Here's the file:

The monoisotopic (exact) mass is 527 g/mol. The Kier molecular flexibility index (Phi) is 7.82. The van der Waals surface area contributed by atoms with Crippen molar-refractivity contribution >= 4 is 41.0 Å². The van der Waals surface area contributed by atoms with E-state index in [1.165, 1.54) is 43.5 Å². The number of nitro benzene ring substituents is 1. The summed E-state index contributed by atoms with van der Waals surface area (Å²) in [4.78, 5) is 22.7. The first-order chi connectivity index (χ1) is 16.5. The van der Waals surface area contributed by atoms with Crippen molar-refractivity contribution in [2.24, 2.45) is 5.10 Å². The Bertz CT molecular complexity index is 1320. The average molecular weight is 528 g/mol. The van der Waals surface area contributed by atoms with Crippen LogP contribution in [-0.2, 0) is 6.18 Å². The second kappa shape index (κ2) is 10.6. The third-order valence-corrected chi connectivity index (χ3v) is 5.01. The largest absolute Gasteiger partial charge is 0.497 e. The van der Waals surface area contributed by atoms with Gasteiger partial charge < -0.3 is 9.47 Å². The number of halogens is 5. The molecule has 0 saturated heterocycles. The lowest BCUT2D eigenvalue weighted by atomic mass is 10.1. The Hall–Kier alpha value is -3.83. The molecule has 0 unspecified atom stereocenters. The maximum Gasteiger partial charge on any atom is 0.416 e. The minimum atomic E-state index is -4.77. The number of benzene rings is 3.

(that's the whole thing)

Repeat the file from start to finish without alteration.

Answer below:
The monoisotopic (exact) mass is 527 g/mol. The Kier molecular flexibility index (Phi) is 7.82. The van der Waals surface area contributed by atoms with Crippen molar-refractivity contribution >= 4 is 41.0 Å². The van der Waals surface area contributed by atoms with E-state index in [1.165, 1.54) is 43.5 Å². The number of nitro benzene ring substituents is 1. The summed E-state index contributed by atoms with van der Waals surface area (Å²) in [4.78, 5) is 22.7. The first-order chi connectivity index (χ1) is 16.5. The van der Waals surface area contributed by atoms with Crippen molar-refractivity contribution in [2.24, 2.45) is 5.10 Å². The Bertz CT molecular complexity index is 1320. The average molecular weight is 528 g/mol. The van der Waals surface area contributed by atoms with Crippen LogP contribution in [-0.2, 0) is 6.18 Å². The second kappa shape index (κ2) is 10.6. The third-order valence-corrected chi connectivity index (χ3v) is 5.01. The largest absolute Gasteiger partial charge is 0.497 e. The van der Waals surface area contributed by atoms with Gasteiger partial charge < -0.3 is 9.47 Å². The number of halogens is 5. The molecule has 0 saturated heterocycles. The lowest BCUT2D eigenvalue weighted by atomic mass is 10.1. The Hall–Kier alpha value is -3.83. The molecule has 0 unspecified atom stereocenters. The maximum Gasteiger partial charge on any atom is 0.416 e. The minimum atomic E-state index is -4.77. The number of benzene rings is 3.